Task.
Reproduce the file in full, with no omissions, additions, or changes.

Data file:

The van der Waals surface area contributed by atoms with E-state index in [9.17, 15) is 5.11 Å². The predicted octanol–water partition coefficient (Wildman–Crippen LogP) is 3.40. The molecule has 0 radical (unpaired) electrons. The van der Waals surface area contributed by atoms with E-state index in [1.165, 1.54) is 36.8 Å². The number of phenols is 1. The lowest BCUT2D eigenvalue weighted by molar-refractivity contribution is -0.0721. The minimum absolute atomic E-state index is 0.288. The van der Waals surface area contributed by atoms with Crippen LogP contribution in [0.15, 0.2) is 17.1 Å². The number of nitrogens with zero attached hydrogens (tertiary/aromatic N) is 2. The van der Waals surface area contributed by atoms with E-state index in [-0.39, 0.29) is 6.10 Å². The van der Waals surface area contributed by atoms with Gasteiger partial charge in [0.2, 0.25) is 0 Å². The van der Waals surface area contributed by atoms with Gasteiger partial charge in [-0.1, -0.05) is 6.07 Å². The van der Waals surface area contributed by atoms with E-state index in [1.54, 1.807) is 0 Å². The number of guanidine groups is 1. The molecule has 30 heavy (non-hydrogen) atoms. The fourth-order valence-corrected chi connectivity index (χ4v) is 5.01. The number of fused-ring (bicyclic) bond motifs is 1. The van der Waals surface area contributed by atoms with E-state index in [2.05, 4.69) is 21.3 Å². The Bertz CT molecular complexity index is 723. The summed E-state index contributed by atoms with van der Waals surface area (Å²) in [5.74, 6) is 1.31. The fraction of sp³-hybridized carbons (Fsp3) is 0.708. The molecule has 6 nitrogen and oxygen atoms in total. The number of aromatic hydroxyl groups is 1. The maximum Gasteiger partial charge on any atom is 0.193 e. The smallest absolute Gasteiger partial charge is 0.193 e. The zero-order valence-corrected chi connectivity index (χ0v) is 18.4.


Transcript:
The van der Waals surface area contributed by atoms with E-state index in [9.17, 15) is 5.11 Å². The predicted octanol–water partition coefficient (Wildman–Crippen LogP) is 3.40. The molecule has 0 radical (unpaired) electrons. The van der Waals surface area contributed by atoms with E-state index in [1.165, 1.54) is 36.8 Å². The number of phenols is 1. The lowest BCUT2D eigenvalue weighted by molar-refractivity contribution is -0.0721. The minimum absolute atomic E-state index is 0.288. The van der Waals surface area contributed by atoms with Crippen LogP contribution in [0.15, 0.2) is 17.1 Å². The number of nitrogens with zero attached hydrogens (tertiary/aromatic N) is 2. The van der Waals surface area contributed by atoms with E-state index in [-0.39, 0.29) is 6.10 Å². The van der Waals surface area contributed by atoms with Gasteiger partial charge in [0.2, 0.25) is 0 Å². The van der Waals surface area contributed by atoms with Gasteiger partial charge in [-0.1, -0.05) is 6.07 Å². The van der Waals surface area contributed by atoms with E-state index in [1.54, 1.807) is 0 Å². The number of guanidine groups is 1. The molecule has 30 heavy (non-hydrogen) atoms. The fourth-order valence-corrected chi connectivity index (χ4v) is 5.01. The number of fused-ring (bicyclic) bond motifs is 1. The van der Waals surface area contributed by atoms with E-state index in [2.05, 4.69) is 21.3 Å². The Bertz CT molecular complexity index is 723. The summed E-state index contributed by atoms with van der Waals surface area (Å²) in [5.74, 6) is 1.31. The fraction of sp³-hybridized carbons (Fsp3) is 0.708. The molecule has 6 nitrogen and oxygen atoms in total. The number of aromatic hydroxyl groups is 1. The maximum Gasteiger partial charge on any atom is 0.193 e. The smallest absolute Gasteiger partial charge is 0.193 e. The zero-order valence-corrected chi connectivity index (χ0v) is 18.4.